Wow. Virginia’s an angry place. Who’da thunk it?
Sam (Jon Bernthal) is an ex-rodeo rider who has seen his better years go by. After a career-ending injury, he’s been managing the Sweet Virginia hotel, where instead of riding on top of bulls, he’s riding on top of guests for being too loud or not paying. It’s a sad life he lives, but if there is one glimmer of hope, it’s Bernadette (Rosemarie Dewitt), who he wants to be more serious with, despite the fact that she’s married. But their lives begin to change when her brother (Jonathan Tucker) is randomly killed, leaving her and his wife (Imogen Poots) left with the bulk of the estate to deal with. And to add a little bit of sizzle to their lives, in walks Elwood (Christopher Abbott), a guest at the hotel who takes a liking to Sam, in a rather creepy way. But who is this guy really? Is he behind any of this? Or, is he just a lonely traveler, navigating throughout the world on his own, without a care in the world?
It’s interesting that Sweet Virginia came out the same weekend the Punisher was released on Netflix, as they both feature Jon Bernthal in a lead role, but both also display two different sides of him. In the Punisher, he’s a mad, sad, and scary man with a rough past, and an even rougher set of skills that he uses to kill people in some of the most disturbing, heinous ways imaginable. In Sweet Virginia, Bernthal plays a sad man with a rough past, but he’s also a lot sweeter and more gentle than Frank Castle; whereas Castle wold much prefer to break the bones of those who do him wrong, Sam would like to just hash it out and see if the issue can be solved.
It’s a neat contrast that highlights why Bernthal is such a good actor, because he’s able to be both likable and charming, but also a tad bit dangerous. Which is to say that Bernthal is quite good here, but he’s not the main-draw – it’s really Christopher Abbott’s insanely crazy role as the unhinged and wildly unpredictable Elwood, a character who keeps Sweet Virginia shaking at its core. It such an effective performance that when everything seems all sweet, happy and simple, you can’t help but forget that somewhere out there, lurking in the shadows, is this genuine nut-ball who isn’t afraid to do, or say, whatever comes next to him.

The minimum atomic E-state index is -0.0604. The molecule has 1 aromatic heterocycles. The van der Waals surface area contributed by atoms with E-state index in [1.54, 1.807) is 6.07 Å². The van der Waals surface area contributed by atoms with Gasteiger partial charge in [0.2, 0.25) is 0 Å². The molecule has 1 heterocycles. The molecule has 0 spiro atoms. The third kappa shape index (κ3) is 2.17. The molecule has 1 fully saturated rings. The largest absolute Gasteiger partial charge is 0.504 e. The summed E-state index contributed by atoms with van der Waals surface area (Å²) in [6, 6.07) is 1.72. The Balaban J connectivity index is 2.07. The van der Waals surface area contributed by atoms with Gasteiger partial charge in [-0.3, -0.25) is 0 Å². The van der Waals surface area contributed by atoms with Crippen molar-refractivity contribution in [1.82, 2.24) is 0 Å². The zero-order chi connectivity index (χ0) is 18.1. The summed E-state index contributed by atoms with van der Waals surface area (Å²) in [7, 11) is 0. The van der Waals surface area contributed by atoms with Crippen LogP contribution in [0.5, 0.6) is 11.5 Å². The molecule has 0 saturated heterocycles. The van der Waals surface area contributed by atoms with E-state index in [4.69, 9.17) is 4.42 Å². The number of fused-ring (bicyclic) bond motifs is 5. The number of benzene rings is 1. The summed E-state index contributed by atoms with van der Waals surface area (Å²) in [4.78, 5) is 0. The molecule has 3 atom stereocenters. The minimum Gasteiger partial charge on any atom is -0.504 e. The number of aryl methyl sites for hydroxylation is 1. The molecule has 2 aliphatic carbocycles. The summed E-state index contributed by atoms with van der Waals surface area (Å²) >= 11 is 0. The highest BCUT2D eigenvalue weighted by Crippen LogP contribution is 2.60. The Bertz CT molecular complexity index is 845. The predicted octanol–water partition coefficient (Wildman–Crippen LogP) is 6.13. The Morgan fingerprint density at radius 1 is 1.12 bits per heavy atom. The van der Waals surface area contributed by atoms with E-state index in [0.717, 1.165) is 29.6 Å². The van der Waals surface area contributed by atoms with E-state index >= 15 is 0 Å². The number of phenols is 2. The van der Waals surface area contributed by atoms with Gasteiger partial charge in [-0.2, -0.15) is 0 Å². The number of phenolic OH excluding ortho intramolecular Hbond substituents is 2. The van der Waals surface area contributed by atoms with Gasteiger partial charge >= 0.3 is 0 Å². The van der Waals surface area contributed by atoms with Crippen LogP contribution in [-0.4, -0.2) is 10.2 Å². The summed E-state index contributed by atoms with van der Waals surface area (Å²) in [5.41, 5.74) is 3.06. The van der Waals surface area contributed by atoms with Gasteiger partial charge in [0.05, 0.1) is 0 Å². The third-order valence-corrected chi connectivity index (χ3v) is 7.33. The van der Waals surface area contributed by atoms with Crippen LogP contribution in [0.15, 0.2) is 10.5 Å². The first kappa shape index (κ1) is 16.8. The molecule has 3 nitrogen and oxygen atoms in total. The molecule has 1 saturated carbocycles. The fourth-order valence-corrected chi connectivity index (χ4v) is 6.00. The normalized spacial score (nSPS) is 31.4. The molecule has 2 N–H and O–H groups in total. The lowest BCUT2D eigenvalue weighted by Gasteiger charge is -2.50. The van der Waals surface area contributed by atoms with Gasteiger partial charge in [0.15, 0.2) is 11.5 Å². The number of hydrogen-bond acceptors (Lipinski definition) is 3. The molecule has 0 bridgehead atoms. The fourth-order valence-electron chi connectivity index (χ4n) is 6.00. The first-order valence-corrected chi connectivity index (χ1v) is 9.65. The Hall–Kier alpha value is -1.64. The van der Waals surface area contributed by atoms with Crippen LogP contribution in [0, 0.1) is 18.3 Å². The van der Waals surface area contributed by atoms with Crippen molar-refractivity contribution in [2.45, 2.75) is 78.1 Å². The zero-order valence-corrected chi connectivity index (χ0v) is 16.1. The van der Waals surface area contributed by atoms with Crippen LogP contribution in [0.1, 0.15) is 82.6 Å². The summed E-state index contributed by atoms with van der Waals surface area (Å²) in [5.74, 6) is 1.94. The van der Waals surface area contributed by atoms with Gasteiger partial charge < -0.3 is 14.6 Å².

Once again, it’s another sure sign that Abbott is slowly becoming one of our better actors.
Which is why Sweet Virginia, as good as the cast may be, can sometimes seem like it’s depending on them just a tad too much. The story is there and while it’s definitely about these small, sad lives in this equally as sad, small town, it just never becomes as tense as it should. There comes a point where we sort of see it going where it has to go and while it may want to shock and surprise, it doesn’t really do that. It’s more of an interesting character-study that also happens to feature a bunch of blood, violence, guns, and crime.
That said, the performances are still more than enough reason to sit around and watch everything that happens. We get to learn more about them, who they are, what makes them tick, and just why they have a movie about them. Dewitt’s Bernadette, while she could have easily come-off like a cheap floozy, cheating on her husband, taking advantage of the depressed Sam, actually turns out to be a genuine person who wants a love in her life that’s meaningful for once. Even Imogen Poots widow character, although unlikable, is still fascinating in her reasons why. We grow to learn more about these characters as time goes on and although the plot may come second, that’s quite alright with these performers.
Consensus: With a solid cast, including a terrific stand-out from Abbott, Sweet Virginia works best as a slow, contained and rather tense character-study.
6.5 / 10
Photos Courtesy of: IFC Films